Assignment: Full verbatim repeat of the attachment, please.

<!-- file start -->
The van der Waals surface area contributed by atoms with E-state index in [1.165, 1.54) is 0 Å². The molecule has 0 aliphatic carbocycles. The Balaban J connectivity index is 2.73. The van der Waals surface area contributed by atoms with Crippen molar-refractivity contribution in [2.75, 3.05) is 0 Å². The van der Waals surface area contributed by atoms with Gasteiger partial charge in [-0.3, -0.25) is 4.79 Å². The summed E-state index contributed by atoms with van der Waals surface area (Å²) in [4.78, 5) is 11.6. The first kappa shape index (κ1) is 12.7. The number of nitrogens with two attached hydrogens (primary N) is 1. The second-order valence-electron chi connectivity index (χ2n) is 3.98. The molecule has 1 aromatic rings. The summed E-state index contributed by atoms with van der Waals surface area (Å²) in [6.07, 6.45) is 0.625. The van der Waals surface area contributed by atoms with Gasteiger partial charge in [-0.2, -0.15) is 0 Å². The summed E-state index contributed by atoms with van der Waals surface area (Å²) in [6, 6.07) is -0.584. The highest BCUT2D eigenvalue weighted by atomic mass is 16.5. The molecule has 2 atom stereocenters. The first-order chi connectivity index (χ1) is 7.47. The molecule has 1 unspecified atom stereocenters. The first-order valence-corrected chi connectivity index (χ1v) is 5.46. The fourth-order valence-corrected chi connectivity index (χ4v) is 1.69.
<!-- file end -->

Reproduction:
The van der Waals surface area contributed by atoms with E-state index in [1.165, 1.54) is 0 Å². The molecule has 0 aliphatic carbocycles. The Balaban J connectivity index is 2.73. The van der Waals surface area contributed by atoms with Crippen molar-refractivity contribution in [2.75, 3.05) is 0 Å². The van der Waals surface area contributed by atoms with Gasteiger partial charge in [-0.3, -0.25) is 4.79 Å². The summed E-state index contributed by atoms with van der Waals surface area (Å²) in [4.78, 5) is 11.6. The first kappa shape index (κ1) is 12.7. The number of nitrogens with two attached hydrogens (primary N) is 1. The second-order valence-electron chi connectivity index (χ2n) is 3.98. The molecule has 1 aromatic rings. The summed E-state index contributed by atoms with van der Waals surface area (Å²) in [6.07, 6.45) is 0.625. The van der Waals surface area contributed by atoms with Gasteiger partial charge in [-0.2, -0.15) is 0 Å². The summed E-state index contributed by atoms with van der Waals surface area (Å²) in [6, 6.07) is -0.584. The highest BCUT2D eigenvalue weighted by atomic mass is 16.5. The molecule has 2 atom stereocenters. The first-order chi connectivity index (χ1) is 7.47. The molecule has 1 unspecified atom stereocenters. The first-order valence-corrected chi connectivity index (χ1v) is 5.46. The fourth-order valence-corrected chi connectivity index (χ4v) is 1.69.